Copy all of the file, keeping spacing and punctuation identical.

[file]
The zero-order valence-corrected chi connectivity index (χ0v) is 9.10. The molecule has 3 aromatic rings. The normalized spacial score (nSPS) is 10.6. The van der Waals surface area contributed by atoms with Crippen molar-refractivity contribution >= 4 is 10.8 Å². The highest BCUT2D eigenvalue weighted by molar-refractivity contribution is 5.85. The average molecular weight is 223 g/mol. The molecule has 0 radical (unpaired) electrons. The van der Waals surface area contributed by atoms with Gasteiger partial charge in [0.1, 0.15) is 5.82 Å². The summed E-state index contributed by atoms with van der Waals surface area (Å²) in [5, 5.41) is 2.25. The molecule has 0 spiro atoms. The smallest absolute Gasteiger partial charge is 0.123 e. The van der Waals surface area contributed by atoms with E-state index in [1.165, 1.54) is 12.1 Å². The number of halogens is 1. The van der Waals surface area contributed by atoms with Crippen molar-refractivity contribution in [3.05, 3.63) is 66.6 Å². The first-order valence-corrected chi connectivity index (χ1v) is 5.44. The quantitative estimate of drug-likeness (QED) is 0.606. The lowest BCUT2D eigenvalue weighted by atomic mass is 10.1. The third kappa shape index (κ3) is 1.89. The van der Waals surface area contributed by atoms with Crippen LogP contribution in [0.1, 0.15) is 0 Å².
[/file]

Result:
The zero-order valence-corrected chi connectivity index (χ0v) is 9.10. The molecule has 3 aromatic rings. The normalized spacial score (nSPS) is 10.6. The van der Waals surface area contributed by atoms with Crippen molar-refractivity contribution >= 4 is 10.8 Å². The highest BCUT2D eigenvalue weighted by molar-refractivity contribution is 5.85. The average molecular weight is 223 g/mol. The molecule has 0 radical (unpaired) electrons. The van der Waals surface area contributed by atoms with Gasteiger partial charge in [0.1, 0.15) is 5.82 Å². The summed E-state index contributed by atoms with van der Waals surface area (Å²) in [5, 5.41) is 2.25. The molecule has 0 spiro atoms. The smallest absolute Gasteiger partial charge is 0.123 e. The van der Waals surface area contributed by atoms with E-state index in [1.165, 1.54) is 12.1 Å². The number of halogens is 1. The van der Waals surface area contributed by atoms with Crippen molar-refractivity contribution in [3.05, 3.63) is 66.6 Å². The first-order valence-corrected chi connectivity index (χ1v) is 5.44. The quantitative estimate of drug-likeness (QED) is 0.606. The lowest BCUT2D eigenvalue weighted by atomic mass is 10.1. The third kappa shape index (κ3) is 1.89. The van der Waals surface area contributed by atoms with Crippen LogP contribution in [0.1, 0.15) is 0 Å².